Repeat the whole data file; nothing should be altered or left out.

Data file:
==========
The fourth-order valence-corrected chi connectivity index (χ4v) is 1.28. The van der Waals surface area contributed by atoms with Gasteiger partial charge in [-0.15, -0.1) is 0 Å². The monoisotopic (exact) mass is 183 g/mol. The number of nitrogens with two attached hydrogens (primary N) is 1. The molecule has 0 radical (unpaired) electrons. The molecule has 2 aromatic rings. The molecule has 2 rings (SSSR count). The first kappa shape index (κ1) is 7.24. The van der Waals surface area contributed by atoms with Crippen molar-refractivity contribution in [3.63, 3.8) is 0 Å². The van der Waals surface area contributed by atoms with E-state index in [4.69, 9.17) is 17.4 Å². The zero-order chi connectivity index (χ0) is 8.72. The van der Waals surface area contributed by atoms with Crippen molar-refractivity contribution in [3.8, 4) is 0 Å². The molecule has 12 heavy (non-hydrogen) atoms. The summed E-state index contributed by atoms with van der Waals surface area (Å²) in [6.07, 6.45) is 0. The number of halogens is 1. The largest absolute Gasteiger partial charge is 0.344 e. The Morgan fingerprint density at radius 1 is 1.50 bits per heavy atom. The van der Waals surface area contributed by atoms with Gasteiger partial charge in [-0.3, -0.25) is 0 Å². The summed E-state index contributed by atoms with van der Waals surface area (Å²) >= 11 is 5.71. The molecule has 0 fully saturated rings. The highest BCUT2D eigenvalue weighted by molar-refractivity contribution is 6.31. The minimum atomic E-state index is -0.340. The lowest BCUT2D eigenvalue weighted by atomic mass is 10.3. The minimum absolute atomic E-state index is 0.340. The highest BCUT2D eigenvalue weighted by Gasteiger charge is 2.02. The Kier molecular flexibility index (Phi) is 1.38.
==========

The fourth-order valence-corrected chi connectivity index (χ4v) is 1.28. The van der Waals surface area contributed by atoms with Gasteiger partial charge in [-0.15, -0.1) is 0 Å². The monoisotopic (exact) mass is 183 g/mol. The number of nitrogens with two attached hydrogens (primary N) is 1. The molecule has 0 radical (unpaired) electrons. The molecule has 2 aromatic rings. The molecule has 2 rings (SSSR count). The first kappa shape index (κ1) is 7.24. The van der Waals surface area contributed by atoms with Crippen molar-refractivity contribution in [3.63, 3.8) is 0 Å². The van der Waals surface area contributed by atoms with E-state index in [4.69, 9.17) is 17.4 Å². The zero-order chi connectivity index (χ0) is 8.72. The van der Waals surface area contributed by atoms with Crippen molar-refractivity contribution in [3.8, 4) is 0 Å². The molecule has 12 heavy (non-hydrogen) atoms. The summed E-state index contributed by atoms with van der Waals surface area (Å²) in [6.07, 6.45) is 0. The number of halogens is 1. The largest absolute Gasteiger partial charge is 0.344 e. The Morgan fingerprint density at radius 1 is 1.50 bits per heavy atom. The van der Waals surface area contributed by atoms with Gasteiger partial charge in [-0.3, -0.25) is 0 Å². The summed E-state index contributed by atoms with van der Waals surface area (Å²) >= 11 is 5.71. The molecule has 0 fully saturated rings. The highest BCUT2D eigenvalue weighted by molar-refractivity contribution is 6.31. The minimum atomic E-state index is -0.340. The lowest BCUT2D eigenvalue weighted by atomic mass is 10.3. The minimum absolute atomic E-state index is 0.340. The highest BCUT2D eigenvalue weighted by Gasteiger charge is 2.02. The Kier molecular flexibility index (Phi) is 1.38.